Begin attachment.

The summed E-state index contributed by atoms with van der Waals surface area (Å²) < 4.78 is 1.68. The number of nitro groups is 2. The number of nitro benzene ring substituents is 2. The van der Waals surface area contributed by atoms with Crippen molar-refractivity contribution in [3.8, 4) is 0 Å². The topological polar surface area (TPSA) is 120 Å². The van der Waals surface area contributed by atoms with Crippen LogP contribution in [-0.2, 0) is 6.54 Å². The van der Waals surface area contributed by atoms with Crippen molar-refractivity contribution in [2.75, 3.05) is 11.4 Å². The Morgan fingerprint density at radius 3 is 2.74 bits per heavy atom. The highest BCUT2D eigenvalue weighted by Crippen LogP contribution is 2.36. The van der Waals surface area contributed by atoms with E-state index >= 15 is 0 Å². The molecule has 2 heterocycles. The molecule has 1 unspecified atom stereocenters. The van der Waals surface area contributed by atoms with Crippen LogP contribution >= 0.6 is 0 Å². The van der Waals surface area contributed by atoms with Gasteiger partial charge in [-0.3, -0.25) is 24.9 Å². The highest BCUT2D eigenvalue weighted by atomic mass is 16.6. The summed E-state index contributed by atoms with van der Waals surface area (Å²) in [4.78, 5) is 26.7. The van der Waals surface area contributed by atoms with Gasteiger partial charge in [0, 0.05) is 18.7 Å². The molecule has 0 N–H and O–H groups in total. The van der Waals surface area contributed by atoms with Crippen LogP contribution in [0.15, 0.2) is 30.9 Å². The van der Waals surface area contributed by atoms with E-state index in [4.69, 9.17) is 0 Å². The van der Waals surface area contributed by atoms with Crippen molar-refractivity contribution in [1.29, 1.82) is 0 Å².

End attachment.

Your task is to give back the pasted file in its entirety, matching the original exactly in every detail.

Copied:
The summed E-state index contributed by atoms with van der Waals surface area (Å²) < 4.78 is 1.68. The number of nitro groups is 2. The number of nitro benzene ring substituents is 2. The van der Waals surface area contributed by atoms with Crippen molar-refractivity contribution in [3.8, 4) is 0 Å². The topological polar surface area (TPSA) is 120 Å². The van der Waals surface area contributed by atoms with Crippen LogP contribution in [-0.2, 0) is 6.54 Å². The van der Waals surface area contributed by atoms with Crippen molar-refractivity contribution in [2.75, 3.05) is 11.4 Å². The Morgan fingerprint density at radius 3 is 2.74 bits per heavy atom. The highest BCUT2D eigenvalue weighted by Crippen LogP contribution is 2.36. The van der Waals surface area contributed by atoms with E-state index >= 15 is 0 Å². The molecule has 2 heterocycles. The molecule has 1 unspecified atom stereocenters. The van der Waals surface area contributed by atoms with Crippen LogP contribution >= 0.6 is 0 Å². The van der Waals surface area contributed by atoms with Gasteiger partial charge in [-0.3, -0.25) is 24.9 Å². The highest BCUT2D eigenvalue weighted by atomic mass is 16.6. The summed E-state index contributed by atoms with van der Waals surface area (Å²) in [4.78, 5) is 26.7. The van der Waals surface area contributed by atoms with Gasteiger partial charge in [0, 0.05) is 18.7 Å². The molecule has 0 N–H and O–H groups in total. The van der Waals surface area contributed by atoms with Crippen LogP contribution in [0.15, 0.2) is 30.9 Å². The van der Waals surface area contributed by atoms with E-state index in [4.69, 9.17) is 0 Å². The van der Waals surface area contributed by atoms with Crippen molar-refractivity contribution in [1.29, 1.82) is 0 Å².